The Redemption of Henry Myers (2014)


The Redemption of Henry Myers (2014). Erin Bethea and Drew Waters star in this Hallmark western TV film. All text is © Rissi JC

Remember all of those wholesome Janette Oke movies – you know the ones based on her popular ‘Love Comes Softly’ saga? If you are a fan, relive some of that in this family driven drama.  

The Redemption of Henry Myers (2014) Hallmark TV Film Review

Running from his former outlaw partners isn’t something Henry Myers (Drew Waters) plans on. His hiding place is uncovered, which forces him to flee. He lives a lifeless existence haunted by a past that he cannot outrun but desperately wants peace from.

Barely escaping his fate and with a gunshot wound in the back, he is taken in by a widow, Marilyn (Erin Bethea, Fireproof) and her two children. Brought back to full health by the kind family, Henry isn’t sure what to make of their resilient lifestyle. Through it all, Marilyn holds her family together with faith and forgiveness, something Henry begins to believe in until his life is upset by a secret that will shake him.  

When I was a kid, I binge watched westerns. Think John Wayne, Little House on the Prairie, Janette Oke, you name it and it’s movie night. These days, I’m not as keen for a rip roarin’ old-fashion western but that doesn’t mean I don’t like one on occasion. This movie is a more pleasant journey to the old West in the tradition of ‘Little House’ or Bonanza. It’s full of wholesome, moral values that any family looking for an adventures journey back in time will be sorry to miss.  


The one flaw, or personal gripe, that I often see in modern television westerns is the dialogue. It seems a mix of modern versus old phrases and because of the contemporary word choices, it doesn’t fit. Second to that, in this film specifically, is how and who finds out some of Henry’s secrets; I understand why the story reveals what it does to characters but because of the hostility of this character, it’s difficult to accept that in one harrowing experience he’d accept such a future. Driving this script is its themes of redemption and forgiveness. Learning to let go of what holds us in the past and realizing that just because mistakes may rule our life, it doesn’t mean that, in repentance, we cannot earn God’s forgiveness. Because of how wonderfully this film strives to be a breath-catching western that families can view together!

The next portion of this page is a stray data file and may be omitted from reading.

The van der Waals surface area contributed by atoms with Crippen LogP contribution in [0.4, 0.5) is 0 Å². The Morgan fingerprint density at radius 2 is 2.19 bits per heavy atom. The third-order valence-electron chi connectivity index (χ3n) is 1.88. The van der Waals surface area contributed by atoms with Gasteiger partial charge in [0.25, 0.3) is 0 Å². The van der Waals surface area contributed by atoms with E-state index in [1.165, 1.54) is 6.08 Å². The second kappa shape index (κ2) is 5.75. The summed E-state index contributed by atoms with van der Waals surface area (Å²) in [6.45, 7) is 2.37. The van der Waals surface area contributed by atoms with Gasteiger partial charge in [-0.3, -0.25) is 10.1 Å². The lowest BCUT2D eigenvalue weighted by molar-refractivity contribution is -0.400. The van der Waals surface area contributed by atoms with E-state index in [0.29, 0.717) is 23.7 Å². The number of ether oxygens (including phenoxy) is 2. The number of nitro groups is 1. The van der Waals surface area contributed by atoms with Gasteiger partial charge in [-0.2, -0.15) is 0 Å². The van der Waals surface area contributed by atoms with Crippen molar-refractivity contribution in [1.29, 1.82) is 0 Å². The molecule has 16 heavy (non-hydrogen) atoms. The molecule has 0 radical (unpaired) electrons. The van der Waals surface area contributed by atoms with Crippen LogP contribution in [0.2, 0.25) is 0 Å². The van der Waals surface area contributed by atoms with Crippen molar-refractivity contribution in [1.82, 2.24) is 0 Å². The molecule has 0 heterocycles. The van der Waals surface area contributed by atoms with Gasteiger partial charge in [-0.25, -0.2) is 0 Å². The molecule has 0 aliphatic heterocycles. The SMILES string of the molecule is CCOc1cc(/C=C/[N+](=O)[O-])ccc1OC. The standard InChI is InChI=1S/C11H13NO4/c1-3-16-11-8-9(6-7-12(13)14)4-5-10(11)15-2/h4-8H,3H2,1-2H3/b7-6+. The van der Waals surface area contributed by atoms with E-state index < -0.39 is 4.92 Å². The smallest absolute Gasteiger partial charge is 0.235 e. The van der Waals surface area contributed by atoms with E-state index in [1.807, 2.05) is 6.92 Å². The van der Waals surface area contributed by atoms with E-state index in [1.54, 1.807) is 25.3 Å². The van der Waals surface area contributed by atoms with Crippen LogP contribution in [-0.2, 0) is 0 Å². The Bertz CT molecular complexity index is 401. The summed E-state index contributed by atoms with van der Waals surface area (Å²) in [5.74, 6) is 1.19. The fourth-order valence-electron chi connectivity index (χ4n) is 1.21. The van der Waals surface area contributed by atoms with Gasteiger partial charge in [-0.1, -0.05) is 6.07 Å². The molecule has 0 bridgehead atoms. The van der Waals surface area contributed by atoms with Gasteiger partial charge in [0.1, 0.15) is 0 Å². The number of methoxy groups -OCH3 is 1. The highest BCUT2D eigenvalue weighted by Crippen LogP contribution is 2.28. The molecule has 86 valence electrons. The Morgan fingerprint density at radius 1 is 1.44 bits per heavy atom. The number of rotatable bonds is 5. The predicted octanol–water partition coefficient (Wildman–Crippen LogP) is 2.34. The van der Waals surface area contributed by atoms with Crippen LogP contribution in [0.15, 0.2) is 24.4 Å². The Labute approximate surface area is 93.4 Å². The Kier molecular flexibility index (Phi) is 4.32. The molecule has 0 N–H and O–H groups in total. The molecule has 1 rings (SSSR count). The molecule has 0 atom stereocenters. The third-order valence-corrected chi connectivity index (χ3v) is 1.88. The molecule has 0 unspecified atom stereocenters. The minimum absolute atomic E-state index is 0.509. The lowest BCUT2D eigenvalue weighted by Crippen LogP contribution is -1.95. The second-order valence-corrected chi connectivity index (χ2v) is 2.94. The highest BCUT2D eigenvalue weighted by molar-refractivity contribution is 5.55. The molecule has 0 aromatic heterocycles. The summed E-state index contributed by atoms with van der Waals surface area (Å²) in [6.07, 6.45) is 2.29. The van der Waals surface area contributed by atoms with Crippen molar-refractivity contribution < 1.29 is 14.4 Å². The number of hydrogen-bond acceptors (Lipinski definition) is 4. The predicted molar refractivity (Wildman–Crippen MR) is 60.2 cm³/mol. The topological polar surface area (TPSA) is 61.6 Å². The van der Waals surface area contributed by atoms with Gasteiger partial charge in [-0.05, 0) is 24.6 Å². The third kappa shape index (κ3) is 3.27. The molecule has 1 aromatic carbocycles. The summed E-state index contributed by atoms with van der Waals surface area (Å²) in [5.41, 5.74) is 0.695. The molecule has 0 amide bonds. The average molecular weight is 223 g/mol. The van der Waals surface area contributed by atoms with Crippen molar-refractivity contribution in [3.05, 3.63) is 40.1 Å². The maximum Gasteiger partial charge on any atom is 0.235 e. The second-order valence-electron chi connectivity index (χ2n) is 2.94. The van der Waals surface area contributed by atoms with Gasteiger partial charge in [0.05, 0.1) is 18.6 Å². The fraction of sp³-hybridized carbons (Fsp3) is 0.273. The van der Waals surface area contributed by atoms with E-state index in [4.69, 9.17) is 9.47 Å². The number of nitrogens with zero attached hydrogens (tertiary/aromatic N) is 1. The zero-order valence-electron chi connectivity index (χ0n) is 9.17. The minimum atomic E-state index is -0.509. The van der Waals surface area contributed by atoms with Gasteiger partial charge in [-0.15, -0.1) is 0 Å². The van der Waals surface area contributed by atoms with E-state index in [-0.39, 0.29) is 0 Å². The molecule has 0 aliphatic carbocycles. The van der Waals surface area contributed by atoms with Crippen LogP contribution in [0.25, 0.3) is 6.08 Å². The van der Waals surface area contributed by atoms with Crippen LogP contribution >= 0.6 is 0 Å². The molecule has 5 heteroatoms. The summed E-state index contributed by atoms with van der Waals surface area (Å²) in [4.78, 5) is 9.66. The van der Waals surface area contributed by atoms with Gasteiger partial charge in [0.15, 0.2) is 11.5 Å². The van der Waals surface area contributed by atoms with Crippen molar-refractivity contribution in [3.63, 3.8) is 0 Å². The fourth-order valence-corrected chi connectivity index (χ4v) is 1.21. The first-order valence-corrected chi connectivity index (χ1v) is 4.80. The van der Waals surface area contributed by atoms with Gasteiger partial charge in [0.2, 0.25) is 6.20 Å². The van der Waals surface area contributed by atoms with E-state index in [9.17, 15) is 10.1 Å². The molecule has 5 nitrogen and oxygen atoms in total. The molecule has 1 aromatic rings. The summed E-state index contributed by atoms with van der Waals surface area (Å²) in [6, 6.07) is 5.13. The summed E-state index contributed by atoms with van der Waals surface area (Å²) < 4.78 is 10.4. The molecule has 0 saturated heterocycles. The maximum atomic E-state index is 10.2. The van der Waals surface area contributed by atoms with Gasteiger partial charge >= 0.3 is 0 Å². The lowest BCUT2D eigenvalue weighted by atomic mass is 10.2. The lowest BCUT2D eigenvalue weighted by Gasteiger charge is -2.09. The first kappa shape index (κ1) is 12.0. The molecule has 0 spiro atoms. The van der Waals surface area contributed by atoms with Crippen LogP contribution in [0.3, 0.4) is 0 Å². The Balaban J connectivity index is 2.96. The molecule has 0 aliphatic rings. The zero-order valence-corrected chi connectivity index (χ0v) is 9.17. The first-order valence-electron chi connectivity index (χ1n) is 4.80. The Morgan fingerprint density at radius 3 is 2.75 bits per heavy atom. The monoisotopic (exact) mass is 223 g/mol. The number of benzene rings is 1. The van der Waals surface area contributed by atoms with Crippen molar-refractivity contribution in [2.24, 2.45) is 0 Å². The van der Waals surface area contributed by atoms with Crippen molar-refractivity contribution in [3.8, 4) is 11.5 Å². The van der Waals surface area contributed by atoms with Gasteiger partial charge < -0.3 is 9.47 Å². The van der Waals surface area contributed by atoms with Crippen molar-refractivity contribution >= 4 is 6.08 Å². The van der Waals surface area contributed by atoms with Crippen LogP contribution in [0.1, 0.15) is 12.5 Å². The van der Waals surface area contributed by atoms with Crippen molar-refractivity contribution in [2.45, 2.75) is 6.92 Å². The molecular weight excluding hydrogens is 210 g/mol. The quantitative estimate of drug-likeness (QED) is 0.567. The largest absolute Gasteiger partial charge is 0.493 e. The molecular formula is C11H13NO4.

In the end, this isn’t a normal film in its category. It’s something that slows down focus on exciting sequences to show an alternative on how we usually watch this genre.  

Content: there are some minor gunfights. A man is accidentally shot in a bank robbery gone wrong; there is little or no blood.

About Rissi JC

amateur graphic designer. confirmed bookaholic. bubbl’r enthusiast. critical thinker. miswesterner. social media coordinator. writer.


  1. I must admit, I've seen all the Love Comes Softly saga. hehe. I guess I'm a sucker for westerns. At least modernly made ones (I can't get into the old black and white ones. They're just too slow.) The movie sounds intriguing. I may have to put this on my eventually-to-watch-in-the-future-list, ;)

    1. As have I, Faith. The first was my very favorite. :)

      I used to love watching old westerns and in fact went through a John Wayne phase though now I'm not as interested. Still, every now and again, this genre is nice to watch.

  2. This looks interesting! I love historical and period films and other than BBC/PBS miniseries' there's not much selection. I'm glad that Hallmark is going for it with this and the Love Comes Softly series. Thanks for sharing, Rissi! I always enjoy your reviews. :-)

    1. It was, Renee. Its message was its best asset and that is what made it so great. I agree, it is fun to discover American productions beyond that of BBC or PBS (though really there is a reason those are so loved ;D). Happy watching if/when you watch it – I think it would entertain a lot of Love Comes Softly fans.

      Thanks for visiting, Renee! You are always welcome and I'm glad to "see" you here again. :)

  3. I'll start by saying I am a big fan of westerns: John Wayne, Bonanza, Little House, and even modern ones like this. I grew up watching them – and I still do :) Blame it on my parents.

    I really liked The Redemption of Henry Myers. I agree with you, Rissi, that some of the modern dialogue thrown in to newer westerns can throw you off. Part of the "charm" of westerns comes with old-timey words and phrases. But, I think the sets and costumes were nicely authentic. And the faith-centered story was really refreshing and a welcome addition to that genre.

    1. I used to be right there with you, Courtney but I think I sort of "grew out" of the western genre. Nonetheless there are a select few I could watch anytime and of course, Little House on the Prairie is a classic. Does that ever get old!? :)

      For some reason mixing modern language in an old-time western-esque movie is a pet peeve, and I think because of their budget, oftentimes BBC/PBS series don't fall into this trap. (I love what you say about the charm of this genre – exactly how I feel.) That being said, there was a lot of good about this film and best of all, it offered an alternative to how we usually think of the genre (gunfights, etc.) and has a message many need to hear. Glad you liked this one! And that you shared your impressions.

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